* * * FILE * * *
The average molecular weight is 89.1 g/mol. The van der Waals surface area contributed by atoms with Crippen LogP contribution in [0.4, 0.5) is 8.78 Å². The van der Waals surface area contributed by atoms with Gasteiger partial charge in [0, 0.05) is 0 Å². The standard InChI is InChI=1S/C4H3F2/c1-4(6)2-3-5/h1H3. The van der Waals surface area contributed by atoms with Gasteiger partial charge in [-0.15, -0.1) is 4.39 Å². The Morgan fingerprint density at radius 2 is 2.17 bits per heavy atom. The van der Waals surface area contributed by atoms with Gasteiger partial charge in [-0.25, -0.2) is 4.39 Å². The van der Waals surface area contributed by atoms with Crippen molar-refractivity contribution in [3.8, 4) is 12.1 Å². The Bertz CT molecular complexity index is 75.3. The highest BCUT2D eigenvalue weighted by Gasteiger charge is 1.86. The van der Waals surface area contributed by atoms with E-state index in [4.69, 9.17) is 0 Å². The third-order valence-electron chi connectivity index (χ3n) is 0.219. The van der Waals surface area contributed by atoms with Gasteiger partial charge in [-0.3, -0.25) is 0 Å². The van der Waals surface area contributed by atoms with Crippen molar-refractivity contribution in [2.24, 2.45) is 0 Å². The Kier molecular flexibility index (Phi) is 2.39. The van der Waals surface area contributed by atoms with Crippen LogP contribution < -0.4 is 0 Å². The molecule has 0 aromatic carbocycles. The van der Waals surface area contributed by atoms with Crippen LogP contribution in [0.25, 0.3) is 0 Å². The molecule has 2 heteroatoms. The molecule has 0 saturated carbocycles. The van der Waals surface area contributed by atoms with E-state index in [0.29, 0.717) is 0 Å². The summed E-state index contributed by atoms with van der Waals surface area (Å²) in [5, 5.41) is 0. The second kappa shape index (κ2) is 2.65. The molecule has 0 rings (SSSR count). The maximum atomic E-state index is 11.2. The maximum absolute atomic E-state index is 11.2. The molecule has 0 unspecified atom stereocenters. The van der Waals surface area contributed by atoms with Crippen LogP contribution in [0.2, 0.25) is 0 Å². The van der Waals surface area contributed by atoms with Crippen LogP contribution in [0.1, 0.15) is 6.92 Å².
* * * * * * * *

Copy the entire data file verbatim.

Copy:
The average molecular weight is 89.1 g/mol. The van der Waals surface area contributed by atoms with Crippen LogP contribution in [0.4, 0.5) is 8.78 Å². The van der Waals surface area contributed by atoms with Gasteiger partial charge in [0, 0.05) is 0 Å². The standard InChI is InChI=1S/C4H3F2/c1-4(6)2-3-5/h1H3. The van der Waals surface area contributed by atoms with Gasteiger partial charge in [-0.15, -0.1) is 4.39 Å². The Morgan fingerprint density at radius 2 is 2.17 bits per heavy atom. The van der Waals surface area contributed by atoms with Gasteiger partial charge in [-0.25, -0.2) is 4.39 Å². The van der Waals surface area contributed by atoms with Crippen molar-refractivity contribution in [3.8, 4) is 12.1 Å². The Bertz CT molecular complexity index is 75.3. The highest BCUT2D eigenvalue weighted by Gasteiger charge is 1.86. The van der Waals surface area contributed by atoms with E-state index in [4.69, 9.17) is 0 Å². The third-order valence-electron chi connectivity index (χ3n) is 0.219. The van der Waals surface area contributed by atoms with Gasteiger partial charge in [-0.3, -0.25) is 0 Å². The van der Waals surface area contributed by atoms with Crippen molar-refractivity contribution in [2.24, 2.45) is 0 Å². The Kier molecular flexibility index (Phi) is 2.39. The van der Waals surface area contributed by atoms with Crippen LogP contribution < -0.4 is 0 Å². The molecule has 0 aromatic carbocycles. The van der Waals surface area contributed by atoms with Crippen LogP contribution in [0.25, 0.3) is 0 Å². The molecule has 2 heteroatoms. The molecule has 0 saturated carbocycles. The van der Waals surface area contributed by atoms with E-state index in [0.29, 0.717) is 0 Å². The summed E-state index contributed by atoms with van der Waals surface area (Å²) in [5, 5.41) is 0. The second kappa shape index (κ2) is 2.65. The molecule has 0 rings (SSSR count). The maximum atomic E-state index is 11.2. The maximum absolute atomic E-state index is 11.2. The molecule has 0 unspecified atom stereocenters. The van der Waals surface area contributed by atoms with Crippen LogP contribution in [0.2, 0.25) is 0 Å². The van der Waals surface area contributed by atoms with Crippen LogP contribution in [0.1, 0.15) is 6.92 Å².